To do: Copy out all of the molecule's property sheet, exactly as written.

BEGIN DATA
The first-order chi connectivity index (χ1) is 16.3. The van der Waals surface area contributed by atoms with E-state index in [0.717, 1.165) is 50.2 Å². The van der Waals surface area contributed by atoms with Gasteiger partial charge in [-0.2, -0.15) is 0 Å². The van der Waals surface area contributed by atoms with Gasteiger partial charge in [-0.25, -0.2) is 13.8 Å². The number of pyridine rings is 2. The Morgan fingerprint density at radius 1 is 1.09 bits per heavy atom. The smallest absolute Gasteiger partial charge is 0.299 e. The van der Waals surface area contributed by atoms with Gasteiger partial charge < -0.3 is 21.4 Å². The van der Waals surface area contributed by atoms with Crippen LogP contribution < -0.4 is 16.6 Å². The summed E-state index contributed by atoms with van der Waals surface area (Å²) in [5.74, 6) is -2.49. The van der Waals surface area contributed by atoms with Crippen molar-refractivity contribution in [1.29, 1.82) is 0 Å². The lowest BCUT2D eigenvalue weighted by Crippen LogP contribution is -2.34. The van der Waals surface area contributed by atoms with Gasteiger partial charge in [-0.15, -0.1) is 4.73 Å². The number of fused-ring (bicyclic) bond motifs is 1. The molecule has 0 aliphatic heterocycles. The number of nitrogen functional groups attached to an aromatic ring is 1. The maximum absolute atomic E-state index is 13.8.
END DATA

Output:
The first-order chi connectivity index (χ1) is 16.3. The van der Waals surface area contributed by atoms with E-state index in [0.717, 1.165) is 50.2 Å². The van der Waals surface area contributed by atoms with Gasteiger partial charge in [-0.2, -0.15) is 0 Å². The van der Waals surface area contributed by atoms with Gasteiger partial charge in [-0.25, -0.2) is 13.8 Å². The number of pyridine rings is 2. The Morgan fingerprint density at radius 1 is 1.09 bits per heavy atom. The smallest absolute Gasteiger partial charge is 0.299 e. The van der Waals surface area contributed by atoms with Gasteiger partial charge < -0.3 is 21.4 Å². The van der Waals surface area contributed by atoms with Crippen LogP contribution < -0.4 is 16.6 Å². The summed E-state index contributed by atoms with van der Waals surface area (Å²) in [5.74, 6) is -2.49. The van der Waals surface area contributed by atoms with Crippen molar-refractivity contribution in [1.29, 1.82) is 0 Å². The lowest BCUT2D eigenvalue weighted by Crippen LogP contribution is -2.34. The van der Waals surface area contributed by atoms with Gasteiger partial charge in [-0.15, -0.1) is 4.73 Å². The number of fused-ring (bicyclic) bond motifs is 1. The molecule has 0 aliphatic heterocycles. The number of nitrogen functional groups attached to an aromatic ring is 1. The maximum absolute atomic E-state index is 13.8.